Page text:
For the taxpayer, the IRS audit begins with a notice of audit via mail. Not all correspondence sent by the IRS is a notice of audit – the IRS may also contact you to inform you of your eligibility for a tax credit, for example, or to notify you that there was a math mistake on your tax return and that it had been rectified and the difference taken out of your credit/refund. The IRS will only send you a notice of audit when they don’t have all the information and need clarification before making a judgment on your tax account.

If, for example, you have a suspicious or unusual detail in your tax return – such as a deduction that most people in your line of work and your region do not qualify for – then the IRS’s first move will be to issue a notice of audit alongside a request for additional information about specific items on your return, detailing what those items are. An IRS audit letter does not automatically spell trouble. If you provide them with the necessary information, the IRS may decide that your return is legitimate and make no changes. If they find that you made a mistake, they may make a change and charge the missed tax. If you made a mistake in your favor, the IRS might even issue you a refund for the money you overpaid.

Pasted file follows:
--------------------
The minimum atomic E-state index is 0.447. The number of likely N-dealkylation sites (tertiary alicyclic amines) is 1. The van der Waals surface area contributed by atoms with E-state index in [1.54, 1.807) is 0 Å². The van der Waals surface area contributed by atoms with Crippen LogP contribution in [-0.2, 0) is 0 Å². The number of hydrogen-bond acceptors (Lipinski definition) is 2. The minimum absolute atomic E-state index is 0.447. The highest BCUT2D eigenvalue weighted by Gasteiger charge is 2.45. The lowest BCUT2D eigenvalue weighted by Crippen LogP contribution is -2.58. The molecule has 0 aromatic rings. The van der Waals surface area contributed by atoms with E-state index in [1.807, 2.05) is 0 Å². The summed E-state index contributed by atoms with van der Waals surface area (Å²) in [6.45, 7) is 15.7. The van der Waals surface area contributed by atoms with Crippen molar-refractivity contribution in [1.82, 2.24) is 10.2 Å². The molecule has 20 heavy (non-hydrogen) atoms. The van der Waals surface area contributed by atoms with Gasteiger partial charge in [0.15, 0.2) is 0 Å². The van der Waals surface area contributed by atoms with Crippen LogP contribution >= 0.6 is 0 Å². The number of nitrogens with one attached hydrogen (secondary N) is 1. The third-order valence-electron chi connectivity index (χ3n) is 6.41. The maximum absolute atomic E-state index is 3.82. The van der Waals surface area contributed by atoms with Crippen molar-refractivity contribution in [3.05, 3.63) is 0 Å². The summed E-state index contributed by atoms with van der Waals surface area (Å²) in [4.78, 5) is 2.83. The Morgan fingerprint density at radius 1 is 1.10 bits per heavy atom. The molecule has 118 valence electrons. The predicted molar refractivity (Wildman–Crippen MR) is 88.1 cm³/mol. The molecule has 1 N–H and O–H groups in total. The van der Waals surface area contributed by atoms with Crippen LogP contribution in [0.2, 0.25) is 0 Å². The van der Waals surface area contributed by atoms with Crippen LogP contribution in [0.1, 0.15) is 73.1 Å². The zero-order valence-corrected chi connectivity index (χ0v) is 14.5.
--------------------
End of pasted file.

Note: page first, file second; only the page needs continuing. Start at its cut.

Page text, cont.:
IRS audits can take weeks or even longer. The IRS has no interest in rushing through the process as quickly as possible – they have a total of three years to make a judgment on your return from the moment it’s sent in. This is called the assessment statute of limitations. The average IRS audit generally takes no more than 26 months, give or take. This is the timeline the IRS presents its agents to incentivize faster audit resolutions.